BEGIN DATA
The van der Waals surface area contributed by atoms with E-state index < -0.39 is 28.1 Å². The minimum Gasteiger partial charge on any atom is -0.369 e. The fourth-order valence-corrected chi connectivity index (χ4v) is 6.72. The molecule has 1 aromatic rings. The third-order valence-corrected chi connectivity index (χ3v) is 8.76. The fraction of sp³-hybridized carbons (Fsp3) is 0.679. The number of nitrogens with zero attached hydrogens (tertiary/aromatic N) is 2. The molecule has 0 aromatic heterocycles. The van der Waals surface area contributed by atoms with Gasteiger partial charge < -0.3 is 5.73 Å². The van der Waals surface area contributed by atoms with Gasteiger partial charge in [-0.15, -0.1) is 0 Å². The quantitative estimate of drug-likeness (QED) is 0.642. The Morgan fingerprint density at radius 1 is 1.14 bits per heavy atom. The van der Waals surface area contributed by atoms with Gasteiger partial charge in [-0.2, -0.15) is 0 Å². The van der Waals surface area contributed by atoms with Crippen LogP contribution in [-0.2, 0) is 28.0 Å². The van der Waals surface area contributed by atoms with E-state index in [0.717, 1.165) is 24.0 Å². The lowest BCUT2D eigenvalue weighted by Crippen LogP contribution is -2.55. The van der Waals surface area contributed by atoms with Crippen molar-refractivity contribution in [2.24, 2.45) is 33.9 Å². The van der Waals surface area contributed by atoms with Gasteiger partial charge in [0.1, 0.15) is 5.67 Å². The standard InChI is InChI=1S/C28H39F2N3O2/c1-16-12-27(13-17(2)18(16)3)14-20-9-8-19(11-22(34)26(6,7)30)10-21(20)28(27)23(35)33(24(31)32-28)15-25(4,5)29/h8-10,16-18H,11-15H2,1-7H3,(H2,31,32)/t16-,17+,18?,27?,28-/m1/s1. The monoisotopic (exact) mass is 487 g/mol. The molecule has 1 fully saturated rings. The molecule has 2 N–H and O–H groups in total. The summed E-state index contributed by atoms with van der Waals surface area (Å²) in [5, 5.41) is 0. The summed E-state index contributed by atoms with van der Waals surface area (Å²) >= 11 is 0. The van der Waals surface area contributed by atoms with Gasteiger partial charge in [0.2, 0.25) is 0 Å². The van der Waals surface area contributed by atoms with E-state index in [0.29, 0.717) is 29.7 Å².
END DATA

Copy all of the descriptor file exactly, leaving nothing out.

The van der Waals surface area contributed by atoms with E-state index < -0.39 is 28.1 Å². The minimum Gasteiger partial charge on any atom is -0.369 e. The fourth-order valence-corrected chi connectivity index (χ4v) is 6.72. The molecule has 1 aromatic rings. The third-order valence-corrected chi connectivity index (χ3v) is 8.76. The fraction of sp³-hybridized carbons (Fsp3) is 0.679. The number of nitrogens with zero attached hydrogens (tertiary/aromatic N) is 2. The molecule has 0 aromatic heterocycles. The van der Waals surface area contributed by atoms with Gasteiger partial charge < -0.3 is 5.73 Å². The van der Waals surface area contributed by atoms with Gasteiger partial charge in [-0.15, -0.1) is 0 Å². The quantitative estimate of drug-likeness (QED) is 0.642. The Morgan fingerprint density at radius 1 is 1.14 bits per heavy atom. The van der Waals surface area contributed by atoms with Gasteiger partial charge in [-0.2, -0.15) is 0 Å². The van der Waals surface area contributed by atoms with Crippen LogP contribution in [-0.2, 0) is 28.0 Å². The van der Waals surface area contributed by atoms with E-state index in [0.717, 1.165) is 24.0 Å². The lowest BCUT2D eigenvalue weighted by Crippen LogP contribution is -2.55. The van der Waals surface area contributed by atoms with Crippen molar-refractivity contribution in [2.24, 2.45) is 33.9 Å². The van der Waals surface area contributed by atoms with Gasteiger partial charge in [0.1, 0.15) is 5.67 Å². The standard InChI is InChI=1S/C28H39F2N3O2/c1-16-12-27(13-17(2)18(16)3)14-20-9-8-19(11-22(34)26(6,7)30)10-21(20)28(27)23(35)33(24(31)32-28)15-25(4,5)29/h8-10,16-18H,11-15H2,1-7H3,(H2,31,32)/t16-,17+,18?,27?,28-/m1/s1. The monoisotopic (exact) mass is 487 g/mol. The molecule has 1 fully saturated rings. The molecule has 2 N–H and O–H groups in total. The summed E-state index contributed by atoms with van der Waals surface area (Å²) in [5, 5.41) is 0. The summed E-state index contributed by atoms with van der Waals surface area (Å²) >= 11 is 0. The van der Waals surface area contributed by atoms with Gasteiger partial charge in [0.2, 0.25) is 0 Å². The van der Waals surface area contributed by atoms with E-state index in [0.29, 0.717) is 29.7 Å².